Business Plan Guide – Page 4

5. Knowing Your Customers

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Hopefully these are not what your typical customers are going to look like, but this is a crucial part of your business plan whoever they are. However brilliant your product or service is, it only has worth as a business idea if someone is prepared to buy it. You have to have a clear idea of who your customers are and what the potential market is for your business.

Your customers will either be individual consumers, businesses or both. In this section you need to outline who your customers are in as much detail as possible. If they are businesses, what business are they in, where are they located and how big or small are they likely to be? If you are aiming at individual customers, what age are your typical customers, where do they live, what income groups do they belong to and what else can you say about their lifestyle and what motivates them?

Some businesses have a potentially worldwide customer base, others aim at specific countries and many are primarily targeting very local customers. You need to state clearly in you plan where your customers are based. If you plan to expand your customer base as your business develops, then put that in your plan and be specific about how and when this expansion will happen.

You must include in this section an explanation about why your customers will want to use your business. This is very important so you must be clear about the reasons why the people you have identified will have a need that you are able to satisfy better than anyone else.

As part of describing who your customers are, you should be able to define the things that have an impact on your customers’ buying decisions. This part of your business plan has to demonstrate that you understand what influences your potential customers when they are making a purchase. Consider things like big brand names they will be aware of, choosing a business because it is local to them, looking for someone they feel is very experienced, being influenced by trends and what is fashionable, etc.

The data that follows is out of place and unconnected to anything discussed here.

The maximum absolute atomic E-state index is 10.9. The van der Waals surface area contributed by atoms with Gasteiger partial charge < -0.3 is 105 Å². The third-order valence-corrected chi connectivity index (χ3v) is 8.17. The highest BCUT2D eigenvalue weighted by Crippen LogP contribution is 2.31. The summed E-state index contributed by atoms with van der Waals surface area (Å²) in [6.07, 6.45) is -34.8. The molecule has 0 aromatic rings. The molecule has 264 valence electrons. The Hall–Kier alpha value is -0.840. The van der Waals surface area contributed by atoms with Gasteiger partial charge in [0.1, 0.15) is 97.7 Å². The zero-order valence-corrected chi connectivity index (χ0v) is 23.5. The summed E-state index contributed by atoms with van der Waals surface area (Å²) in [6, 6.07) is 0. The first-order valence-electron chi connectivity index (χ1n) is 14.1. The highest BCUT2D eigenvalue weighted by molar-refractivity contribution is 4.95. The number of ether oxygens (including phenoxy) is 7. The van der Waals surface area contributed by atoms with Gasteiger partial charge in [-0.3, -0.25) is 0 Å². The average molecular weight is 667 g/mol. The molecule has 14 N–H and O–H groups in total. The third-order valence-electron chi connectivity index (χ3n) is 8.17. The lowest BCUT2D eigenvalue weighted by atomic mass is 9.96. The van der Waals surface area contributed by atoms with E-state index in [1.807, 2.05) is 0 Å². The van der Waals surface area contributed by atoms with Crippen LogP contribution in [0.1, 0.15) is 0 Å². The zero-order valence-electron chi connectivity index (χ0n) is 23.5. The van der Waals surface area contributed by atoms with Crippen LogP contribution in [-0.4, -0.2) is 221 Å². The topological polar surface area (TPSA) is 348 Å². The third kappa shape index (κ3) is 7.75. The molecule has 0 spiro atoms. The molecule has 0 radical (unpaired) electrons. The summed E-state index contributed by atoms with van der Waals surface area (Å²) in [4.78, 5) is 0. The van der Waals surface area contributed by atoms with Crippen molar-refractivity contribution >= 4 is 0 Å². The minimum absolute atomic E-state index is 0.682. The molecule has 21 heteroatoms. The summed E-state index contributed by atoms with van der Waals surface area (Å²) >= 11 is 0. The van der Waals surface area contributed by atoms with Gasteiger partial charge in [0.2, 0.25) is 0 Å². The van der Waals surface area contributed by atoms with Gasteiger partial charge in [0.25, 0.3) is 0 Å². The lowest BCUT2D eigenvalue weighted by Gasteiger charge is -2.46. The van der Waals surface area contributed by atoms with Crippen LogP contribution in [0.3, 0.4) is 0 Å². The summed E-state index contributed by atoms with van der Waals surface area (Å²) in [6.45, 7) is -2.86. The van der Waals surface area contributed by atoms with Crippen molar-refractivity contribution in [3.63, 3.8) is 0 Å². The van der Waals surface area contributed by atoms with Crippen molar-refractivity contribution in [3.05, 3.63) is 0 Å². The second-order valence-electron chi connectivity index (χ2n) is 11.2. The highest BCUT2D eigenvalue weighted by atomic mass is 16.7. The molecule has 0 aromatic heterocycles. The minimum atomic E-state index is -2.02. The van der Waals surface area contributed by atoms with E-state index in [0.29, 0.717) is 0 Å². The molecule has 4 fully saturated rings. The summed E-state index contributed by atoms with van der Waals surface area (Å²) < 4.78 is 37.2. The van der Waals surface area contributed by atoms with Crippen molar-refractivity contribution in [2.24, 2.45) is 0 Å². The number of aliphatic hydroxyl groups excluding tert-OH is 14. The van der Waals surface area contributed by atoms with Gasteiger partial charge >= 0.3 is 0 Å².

The most useful thing you can say in this section is if you have already made sales of the product or service you are providing. Clearly there is no better proof of demand then a track record of existing sales or a waiting list of orders. This will be very helpful if you are pitching to investors for funding and need to convince them that there is a market for what you are offering. If you are fortunate enough to have made sales you should include a list of clients in your business plan. If you have significant orders then you should be ready to provide written proof of such orders to anyone you are seeking investment from. These can be included as an Appendix to your plan.

6. Knowing Your Competitors

Every new business must have a good understanding of who it is competing with and you need to use this section to demonstrate this understanding. You business competitors are any other company providing what you are offering, or something very similar. Think about who your most significant competitors are. These are likely to be the ones most close to you in terms of location, offering, price, etc.

Use this section to create a table that sets out some key facts about each of your main competitors. How many main competitors you have will depend on the business sector you are in, but just focus on the top five or six. Make sure you have done enough research to not miss off any company who could be seen as a major competitor in your field.

For each of your competitors, give details of their name and location, what service/product they provide, their prices, the size of their company, what their main strengths are and what their main weaknesses are.

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